’Round Town


Wed, 07/10/2024 - 7:15am

During our luxury cruise with Captain Mark Stover as we watched boats arriving in the harbor for the Windjammer Days Festival, I noticed a lot of barrels. There were barrels stacked in dories, barrels on lobster boats and barrels being unloaded at Harbor Bait. We went out around the giant yacht called Dreamboat but didn’t see many barrels there! Except maybe I imagined how many barrels of fuel it might carry in case I needed a little extra home heating oil! Brief internet sleuthing found that the ship has a fuel capacity of 256,000 liters, or about 67,628 gallons, enough to travel over 5,000 miles. I suppose the crew could look for barrels from the handy helicopter which is kept at the ready.

At almost the same time I was noticing barrels around the harbor, I was sorting through some files at home, searching, as I endlessly do, for a print image requested by a visiting friend.  I didn’t find the photograph that had been requested but did come across the photograph shared today. Isn’t it odd, to find something not being looked for? I believe this is my karma. Seek, and yea shall not find.

So, how does this adventure tie together, you might ask? Well, ladies and gentlemen, boys and girls, it’s pogies. That is what all those barrels seem to be about – collecting pogies, the bait of choice now for lobstering. Well, maybe not the bait of choice. Perhaps more like the bait of most availability. Herring, I suspect, may have been preferred at one time, but I don’t think they are very available now and, if they are, my guess is they’d be pretty pricey. So pogies are us. Hot dogs don’t have the same appeal. There seems to be a pretty good supply swimming around these days – pogies, not hot dogs!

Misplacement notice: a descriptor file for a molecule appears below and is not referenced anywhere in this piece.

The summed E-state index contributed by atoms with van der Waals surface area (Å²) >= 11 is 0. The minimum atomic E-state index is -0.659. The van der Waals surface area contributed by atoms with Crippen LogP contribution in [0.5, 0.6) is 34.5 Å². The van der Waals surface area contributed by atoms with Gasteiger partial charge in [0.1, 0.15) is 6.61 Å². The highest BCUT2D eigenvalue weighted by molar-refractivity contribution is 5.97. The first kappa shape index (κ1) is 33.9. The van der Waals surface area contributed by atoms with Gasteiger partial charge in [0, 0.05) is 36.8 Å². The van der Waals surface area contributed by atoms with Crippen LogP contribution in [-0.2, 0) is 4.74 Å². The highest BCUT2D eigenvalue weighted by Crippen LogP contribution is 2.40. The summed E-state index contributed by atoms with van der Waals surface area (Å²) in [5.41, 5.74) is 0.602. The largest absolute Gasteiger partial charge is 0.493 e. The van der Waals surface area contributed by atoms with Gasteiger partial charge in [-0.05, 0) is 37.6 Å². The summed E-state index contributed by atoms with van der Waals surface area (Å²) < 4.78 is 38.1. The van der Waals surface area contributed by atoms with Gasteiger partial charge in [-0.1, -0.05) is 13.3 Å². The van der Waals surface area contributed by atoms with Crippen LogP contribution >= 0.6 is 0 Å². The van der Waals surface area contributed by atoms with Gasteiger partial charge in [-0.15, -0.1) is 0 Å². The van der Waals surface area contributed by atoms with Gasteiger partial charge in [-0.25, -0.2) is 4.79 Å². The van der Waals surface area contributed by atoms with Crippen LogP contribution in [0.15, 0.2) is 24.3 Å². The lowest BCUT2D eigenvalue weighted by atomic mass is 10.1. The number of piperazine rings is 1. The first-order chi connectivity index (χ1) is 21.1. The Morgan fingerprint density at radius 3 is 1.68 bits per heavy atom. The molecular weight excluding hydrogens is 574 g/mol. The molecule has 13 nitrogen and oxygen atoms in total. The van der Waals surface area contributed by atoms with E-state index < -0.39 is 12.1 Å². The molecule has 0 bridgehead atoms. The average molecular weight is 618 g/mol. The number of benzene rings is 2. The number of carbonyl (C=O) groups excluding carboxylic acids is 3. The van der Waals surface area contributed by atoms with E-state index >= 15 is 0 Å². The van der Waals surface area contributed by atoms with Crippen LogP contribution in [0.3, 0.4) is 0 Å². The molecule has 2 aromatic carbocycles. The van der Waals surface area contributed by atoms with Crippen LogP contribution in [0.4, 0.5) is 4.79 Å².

I’d prefer not to speculate about why the little buggers are roaming our waters, but it does seem a bit early to me. Our flowers bloomed early. The ducks came back to the pond early. The hummingbirds were ahead of schedule, but, I’m sorry to say, the monarchs seem to be missing at this time here on the ranch. And the milkweed is in full bloom. What a fragrance, by the way. Monarchs should at least be able to smell the flower, but they gotta be here first!  

The photograph shared with today’s adventure was made quite some time ago. Since, in my brilliance, I rarely sign and date a photo, my best guess would be around 1989. It was the year, in late August, when pogies were everywhere, and they weren’t in barrels. They were on the shores, in the coves, and boy didn’t they stank! as a dear old friend used to say. From what I recall (air quotes) great masses of pogies (aka menhaden) were being preyed upon by bluefish and the pogies were freaking out trying to get away. They leapt out of the water on to the shores at high tide and did not get rinsed away subsequently. Volunteer fire companies tried to hose them off the rocks, boats in coves tried to push them out with their propellers, and seagulls just got sick of the smell and had no appetite. The coves became a fishy stew that cooked in the late August heat. On rides around the region, our then first born used to cry out “Yuck, pogie juice!” 

I’m not suggesting impending disaster, only that my Mill Cove photo find was an interesting coincidence, given the number of barrels I noticed.